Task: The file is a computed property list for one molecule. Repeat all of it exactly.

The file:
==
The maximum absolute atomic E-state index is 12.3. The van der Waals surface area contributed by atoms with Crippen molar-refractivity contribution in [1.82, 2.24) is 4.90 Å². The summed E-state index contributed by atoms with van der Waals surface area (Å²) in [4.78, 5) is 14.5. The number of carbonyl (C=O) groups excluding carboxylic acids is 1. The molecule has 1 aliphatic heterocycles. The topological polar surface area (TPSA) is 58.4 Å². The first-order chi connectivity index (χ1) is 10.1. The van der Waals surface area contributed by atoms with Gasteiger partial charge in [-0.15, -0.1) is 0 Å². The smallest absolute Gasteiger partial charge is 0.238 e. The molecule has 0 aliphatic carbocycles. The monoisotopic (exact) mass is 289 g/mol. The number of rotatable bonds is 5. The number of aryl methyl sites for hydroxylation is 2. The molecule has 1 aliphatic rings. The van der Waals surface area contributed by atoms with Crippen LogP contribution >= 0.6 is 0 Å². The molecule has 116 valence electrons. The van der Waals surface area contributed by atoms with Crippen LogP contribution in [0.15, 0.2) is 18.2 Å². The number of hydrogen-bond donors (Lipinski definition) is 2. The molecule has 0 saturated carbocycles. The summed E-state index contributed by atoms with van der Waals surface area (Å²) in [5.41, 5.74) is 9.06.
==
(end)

The maximum absolute atomic E-state index is 12.3. The van der Waals surface area contributed by atoms with Crippen molar-refractivity contribution in [1.82, 2.24) is 4.90 Å². The summed E-state index contributed by atoms with van der Waals surface area (Å²) in [4.78, 5) is 14.5. The number of carbonyl (C=O) groups excluding carboxylic acids is 1. The molecule has 1 aliphatic heterocycles. The topological polar surface area (TPSA) is 58.4 Å². The first-order chi connectivity index (χ1) is 10.1. The van der Waals surface area contributed by atoms with Gasteiger partial charge in [-0.15, -0.1) is 0 Å². The smallest absolute Gasteiger partial charge is 0.238 e. The molecule has 0 aliphatic carbocycles. The monoisotopic (exact) mass is 289 g/mol. The number of rotatable bonds is 5. The number of aryl methyl sites for hydroxylation is 2. The molecule has 1 aliphatic rings. The van der Waals surface area contributed by atoms with Crippen LogP contribution >= 0.6 is 0 Å². The molecule has 116 valence electrons. The van der Waals surface area contributed by atoms with Crippen LogP contribution in [0.15, 0.2) is 18.2 Å². The number of hydrogen-bond donors (Lipinski definition) is 2. The molecule has 0 saturated carbocycles. The summed E-state index contributed by atoms with van der Waals surface area (Å²) in [5.41, 5.74) is 9.06.